AirAdvice, Inc.

AirAdvice State of Building Performance Report 2007 Shows Majority of Commercial Buildings Fail to Meet Fundamental Standards

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Source: AirAdvice, Inc.

PORTLAND, OR (October 24, 2007) – Data in the newly released AirAdvice State of Building Performance Report 2007 shows that more than 9 out of 10 commercial buildings fail to meet fundamental standards for acceptable comfort and energy efficiency. This and other key findings in the report suggest significant opportunities to reduce energy and operating costs as well as to improve building system performance and occupant satisfaction.

Commercial building assessments performed across North America show that:

• Most buildings suffer from two or more basic comfort or energy efficiency flaws
• Conditions that are likely to generate comfort complaints exist in over 75% of buildings surveyed
• Over-ventilation is the most common cause of excessive HVAC-related energy use

The AirAdvice State of Building Performance Report 2007 defines the current state of HVAC system performance in North America. It combines the latest industry findings with the AirAdvice Indoor Environment and Building Performance Database (IEBPD), a collection of data from over 300 customized commercial building assessments conducted since June 2006 and over 3,700 individual indoor environment analyses conducted in cooperation with over 1500 HVAC professionals since March 2004.

Overall, 96% of buildings analyzed failed to meet industry guidelines in at least one of five fundamental elements of building comfort and energy efficiency: temperatures that are too warm, too cool, fluctuate excessively, fail to match the setpoint, and evidence of over-ventilation.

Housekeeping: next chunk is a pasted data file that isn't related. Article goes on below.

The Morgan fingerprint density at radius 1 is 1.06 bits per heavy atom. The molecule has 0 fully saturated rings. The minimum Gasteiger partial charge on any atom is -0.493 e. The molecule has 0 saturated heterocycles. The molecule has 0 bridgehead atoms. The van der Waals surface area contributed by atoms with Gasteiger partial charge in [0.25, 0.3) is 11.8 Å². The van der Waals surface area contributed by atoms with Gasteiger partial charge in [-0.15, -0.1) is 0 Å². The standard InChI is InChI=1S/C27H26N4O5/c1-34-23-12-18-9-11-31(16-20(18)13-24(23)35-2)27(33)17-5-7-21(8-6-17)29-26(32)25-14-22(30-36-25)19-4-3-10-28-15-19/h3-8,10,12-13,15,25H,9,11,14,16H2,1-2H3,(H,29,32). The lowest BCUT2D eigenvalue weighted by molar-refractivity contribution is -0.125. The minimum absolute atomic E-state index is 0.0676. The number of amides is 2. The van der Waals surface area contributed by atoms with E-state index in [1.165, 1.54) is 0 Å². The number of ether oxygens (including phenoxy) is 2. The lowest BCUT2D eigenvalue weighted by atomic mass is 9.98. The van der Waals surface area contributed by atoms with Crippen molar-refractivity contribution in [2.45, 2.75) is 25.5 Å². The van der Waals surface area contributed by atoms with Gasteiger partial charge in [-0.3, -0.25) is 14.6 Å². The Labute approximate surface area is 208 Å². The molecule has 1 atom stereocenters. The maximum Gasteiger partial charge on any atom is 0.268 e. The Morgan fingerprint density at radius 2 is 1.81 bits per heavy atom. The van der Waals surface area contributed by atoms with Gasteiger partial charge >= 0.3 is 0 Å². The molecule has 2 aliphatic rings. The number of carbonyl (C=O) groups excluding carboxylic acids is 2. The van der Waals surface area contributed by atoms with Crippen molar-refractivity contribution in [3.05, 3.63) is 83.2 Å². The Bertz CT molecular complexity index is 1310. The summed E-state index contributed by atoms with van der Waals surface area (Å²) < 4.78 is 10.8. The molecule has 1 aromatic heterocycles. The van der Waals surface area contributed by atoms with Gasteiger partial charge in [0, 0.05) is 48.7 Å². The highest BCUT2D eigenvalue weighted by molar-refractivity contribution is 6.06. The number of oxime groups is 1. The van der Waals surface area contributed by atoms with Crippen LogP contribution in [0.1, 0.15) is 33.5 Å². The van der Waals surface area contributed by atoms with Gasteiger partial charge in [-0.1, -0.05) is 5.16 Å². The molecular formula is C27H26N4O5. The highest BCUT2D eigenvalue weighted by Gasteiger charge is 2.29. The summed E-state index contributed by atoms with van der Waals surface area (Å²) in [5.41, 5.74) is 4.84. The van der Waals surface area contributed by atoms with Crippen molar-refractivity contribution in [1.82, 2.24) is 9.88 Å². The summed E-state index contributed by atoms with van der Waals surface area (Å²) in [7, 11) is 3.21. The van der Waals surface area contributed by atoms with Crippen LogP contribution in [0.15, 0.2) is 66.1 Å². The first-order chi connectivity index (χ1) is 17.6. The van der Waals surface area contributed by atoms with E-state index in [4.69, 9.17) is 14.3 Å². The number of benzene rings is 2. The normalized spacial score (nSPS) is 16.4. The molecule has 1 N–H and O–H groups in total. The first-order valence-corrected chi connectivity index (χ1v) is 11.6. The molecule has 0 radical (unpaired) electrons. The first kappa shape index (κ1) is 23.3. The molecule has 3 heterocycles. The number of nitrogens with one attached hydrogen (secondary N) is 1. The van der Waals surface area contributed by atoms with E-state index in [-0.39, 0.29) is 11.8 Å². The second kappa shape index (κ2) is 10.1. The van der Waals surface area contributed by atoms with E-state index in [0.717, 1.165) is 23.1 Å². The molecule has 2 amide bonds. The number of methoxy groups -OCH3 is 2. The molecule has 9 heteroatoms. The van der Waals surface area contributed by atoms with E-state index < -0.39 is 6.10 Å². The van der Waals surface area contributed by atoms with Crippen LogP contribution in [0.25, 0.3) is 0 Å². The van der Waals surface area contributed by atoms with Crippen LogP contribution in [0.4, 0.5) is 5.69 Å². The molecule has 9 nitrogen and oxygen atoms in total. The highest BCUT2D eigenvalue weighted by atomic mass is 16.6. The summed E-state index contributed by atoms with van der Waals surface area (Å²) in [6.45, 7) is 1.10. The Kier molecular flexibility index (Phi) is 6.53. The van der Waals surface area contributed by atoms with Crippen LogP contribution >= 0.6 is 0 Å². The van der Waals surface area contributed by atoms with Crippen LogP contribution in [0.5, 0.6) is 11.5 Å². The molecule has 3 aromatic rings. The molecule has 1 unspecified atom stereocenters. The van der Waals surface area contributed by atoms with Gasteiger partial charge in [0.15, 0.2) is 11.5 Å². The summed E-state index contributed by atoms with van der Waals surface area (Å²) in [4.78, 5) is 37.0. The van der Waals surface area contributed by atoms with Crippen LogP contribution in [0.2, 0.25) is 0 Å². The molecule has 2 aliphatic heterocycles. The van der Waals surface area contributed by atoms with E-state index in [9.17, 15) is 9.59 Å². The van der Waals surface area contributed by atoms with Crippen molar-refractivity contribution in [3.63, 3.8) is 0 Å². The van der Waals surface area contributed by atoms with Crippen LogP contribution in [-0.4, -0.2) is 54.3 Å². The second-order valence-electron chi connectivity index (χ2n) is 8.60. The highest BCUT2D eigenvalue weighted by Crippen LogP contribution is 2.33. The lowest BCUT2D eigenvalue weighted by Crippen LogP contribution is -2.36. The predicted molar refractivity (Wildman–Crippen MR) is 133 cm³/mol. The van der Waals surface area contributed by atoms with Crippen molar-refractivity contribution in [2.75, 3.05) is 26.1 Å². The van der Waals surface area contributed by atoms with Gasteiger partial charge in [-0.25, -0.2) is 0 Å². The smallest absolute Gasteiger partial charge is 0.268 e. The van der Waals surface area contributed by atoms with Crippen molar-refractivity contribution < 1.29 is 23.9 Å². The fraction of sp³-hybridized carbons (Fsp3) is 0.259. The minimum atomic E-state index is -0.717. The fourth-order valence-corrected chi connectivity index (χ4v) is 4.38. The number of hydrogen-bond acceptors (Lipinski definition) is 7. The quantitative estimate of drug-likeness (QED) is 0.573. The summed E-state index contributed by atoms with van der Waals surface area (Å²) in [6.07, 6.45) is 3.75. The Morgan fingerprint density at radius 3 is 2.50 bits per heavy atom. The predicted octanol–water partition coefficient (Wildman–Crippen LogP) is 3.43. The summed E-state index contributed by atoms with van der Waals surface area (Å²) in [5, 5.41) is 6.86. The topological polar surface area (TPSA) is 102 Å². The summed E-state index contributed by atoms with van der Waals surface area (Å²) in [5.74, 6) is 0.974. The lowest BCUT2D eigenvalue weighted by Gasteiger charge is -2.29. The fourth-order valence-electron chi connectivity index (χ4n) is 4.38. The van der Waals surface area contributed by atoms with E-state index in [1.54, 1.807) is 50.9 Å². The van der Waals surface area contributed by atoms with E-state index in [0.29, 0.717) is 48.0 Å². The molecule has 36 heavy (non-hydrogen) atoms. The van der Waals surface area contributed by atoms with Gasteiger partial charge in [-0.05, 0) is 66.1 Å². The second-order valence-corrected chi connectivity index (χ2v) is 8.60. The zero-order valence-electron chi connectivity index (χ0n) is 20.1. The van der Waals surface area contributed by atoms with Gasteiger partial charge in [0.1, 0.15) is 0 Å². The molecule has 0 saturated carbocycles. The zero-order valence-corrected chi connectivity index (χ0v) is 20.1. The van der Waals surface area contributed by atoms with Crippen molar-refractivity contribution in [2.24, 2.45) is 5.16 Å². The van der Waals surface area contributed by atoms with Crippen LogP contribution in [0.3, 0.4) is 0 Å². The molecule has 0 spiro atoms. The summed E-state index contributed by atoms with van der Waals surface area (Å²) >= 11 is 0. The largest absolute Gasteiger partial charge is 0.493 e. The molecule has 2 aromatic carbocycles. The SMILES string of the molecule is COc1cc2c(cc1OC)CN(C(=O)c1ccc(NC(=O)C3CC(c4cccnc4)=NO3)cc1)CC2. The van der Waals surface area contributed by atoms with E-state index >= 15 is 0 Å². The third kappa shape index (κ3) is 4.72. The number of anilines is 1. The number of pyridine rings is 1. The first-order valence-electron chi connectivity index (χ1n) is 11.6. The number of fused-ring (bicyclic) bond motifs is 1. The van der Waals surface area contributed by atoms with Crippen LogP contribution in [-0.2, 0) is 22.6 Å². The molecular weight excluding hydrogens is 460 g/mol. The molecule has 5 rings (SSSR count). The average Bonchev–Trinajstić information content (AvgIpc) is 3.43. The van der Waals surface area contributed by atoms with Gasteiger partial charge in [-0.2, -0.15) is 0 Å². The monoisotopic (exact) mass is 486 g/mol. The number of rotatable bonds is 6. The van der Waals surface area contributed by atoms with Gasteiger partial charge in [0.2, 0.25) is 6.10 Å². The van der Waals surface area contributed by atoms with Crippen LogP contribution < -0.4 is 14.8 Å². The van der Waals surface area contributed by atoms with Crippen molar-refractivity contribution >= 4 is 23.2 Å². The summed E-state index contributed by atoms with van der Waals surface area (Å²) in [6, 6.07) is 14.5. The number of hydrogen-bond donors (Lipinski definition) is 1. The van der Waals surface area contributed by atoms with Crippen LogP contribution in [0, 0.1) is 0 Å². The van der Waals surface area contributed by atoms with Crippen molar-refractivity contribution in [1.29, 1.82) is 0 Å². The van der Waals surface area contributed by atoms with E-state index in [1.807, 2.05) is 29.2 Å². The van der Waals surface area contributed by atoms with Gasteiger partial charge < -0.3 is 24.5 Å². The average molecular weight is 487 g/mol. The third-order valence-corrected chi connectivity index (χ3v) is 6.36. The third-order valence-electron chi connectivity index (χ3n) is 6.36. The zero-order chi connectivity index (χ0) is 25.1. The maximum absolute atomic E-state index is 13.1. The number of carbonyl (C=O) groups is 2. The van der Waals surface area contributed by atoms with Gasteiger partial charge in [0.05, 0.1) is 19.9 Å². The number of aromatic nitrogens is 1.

'In addition to quantifying the prevalence and nature of commercial building performance issues, the AirAdvice State of Building Performance Report 2007 summarizes the significant economic costs of these issues,' says Gary Frayn, AirAdvice vice president of commercial development. 'This report delivers critical information and insight to building owners, operations and facilities managers, as well as HVAC industry professionals, such that performance issues in commercial buildings can be effectively addressed and resolved, creating both new business opportunities within the industry as well as improved performance outcomes.'

The report provides building performance professionals with information to address today's most common building performance issues: comfort complaints and occupant/employee satisfaction, high energy costs, and sustainability issues. For example, the report findings show that:

• Over 80% of buildings surveyed showed evidence of over-ventilation. Improving ventilation control offers a significant potential for energy savings, up to 40% in many cases.
• Less than half of buildings surveyed maintained temperatures within 2 F of the specified set point. One in five buildings surveyed experienced actual temperatures that were more than 5 F from the specified set point. There is a direct relationship to temperature variation and comfort complaints. Based on ASHRAE comfort models the predicted rate of dissatisfaction is as high as 30% when the temperature swings are greater than 5 F, resulting in productivity loss.
• Nearly one-quarter of buildings surveyed were found to have inefficient temperature control, with the temperature in the space significantly higher than the heating setpoint or lower than the cooling setpoint. The potential exists for energy savings of up to 10% if more precise temperature control at the specified set point could be achieved.

The report also summarizes data and insight from several industry studies, providing important information about building owners’ perspectives on energy savings, comfort and energy performance of LEED®-certified projects, and quantitative data detailing the positive impact on productivity from improved thermal comfort.

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